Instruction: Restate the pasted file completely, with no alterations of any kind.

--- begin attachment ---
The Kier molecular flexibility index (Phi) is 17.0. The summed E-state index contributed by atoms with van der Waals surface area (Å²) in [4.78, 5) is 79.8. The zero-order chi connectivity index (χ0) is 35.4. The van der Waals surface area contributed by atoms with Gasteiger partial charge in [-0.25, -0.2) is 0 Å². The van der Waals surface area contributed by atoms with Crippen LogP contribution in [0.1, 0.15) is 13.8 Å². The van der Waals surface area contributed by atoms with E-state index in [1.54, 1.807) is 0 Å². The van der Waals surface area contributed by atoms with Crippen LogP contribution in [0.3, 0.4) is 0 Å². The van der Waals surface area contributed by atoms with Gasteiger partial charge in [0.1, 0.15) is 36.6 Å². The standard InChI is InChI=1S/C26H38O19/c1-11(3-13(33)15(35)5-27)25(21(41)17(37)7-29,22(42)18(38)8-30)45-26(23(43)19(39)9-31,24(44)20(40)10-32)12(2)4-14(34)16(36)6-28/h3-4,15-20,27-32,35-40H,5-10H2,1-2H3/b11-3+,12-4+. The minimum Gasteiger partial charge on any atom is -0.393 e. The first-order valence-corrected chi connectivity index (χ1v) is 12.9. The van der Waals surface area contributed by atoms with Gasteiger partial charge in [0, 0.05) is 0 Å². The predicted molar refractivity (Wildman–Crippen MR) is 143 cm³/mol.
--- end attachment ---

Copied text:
The Kier molecular flexibility index (Phi) is 17.0. The summed E-state index contributed by atoms with van der Waals surface area (Å²) in [4.78, 5) is 79.8. The zero-order chi connectivity index (χ0) is 35.4. The van der Waals surface area contributed by atoms with Gasteiger partial charge in [-0.25, -0.2) is 0 Å². The van der Waals surface area contributed by atoms with Crippen LogP contribution in [0.1, 0.15) is 13.8 Å². The van der Waals surface area contributed by atoms with E-state index in [1.54, 1.807) is 0 Å². The van der Waals surface area contributed by atoms with Crippen LogP contribution in [0.3, 0.4) is 0 Å². The van der Waals surface area contributed by atoms with Gasteiger partial charge in [0.1, 0.15) is 36.6 Å². The standard InChI is InChI=1S/C26H38O19/c1-11(3-13(33)15(35)5-27)25(21(41)17(37)7-29,22(42)18(38)8-30)45-26(23(43)19(39)9-31,24(44)20(40)10-32)12(2)4-14(34)16(36)6-28/h3-4,15-20,27-32,35-40H,5-10H2,1-2H3/b11-3+,12-4+. The minimum Gasteiger partial charge on any atom is -0.393 e. The first-order valence-corrected chi connectivity index (χ1v) is 12.9. The van der Waals surface area contributed by atoms with Gasteiger partial charge in [0, 0.05) is 0 Å². The predicted molar refractivity (Wildman–Crippen MR) is 143 cm³/mol.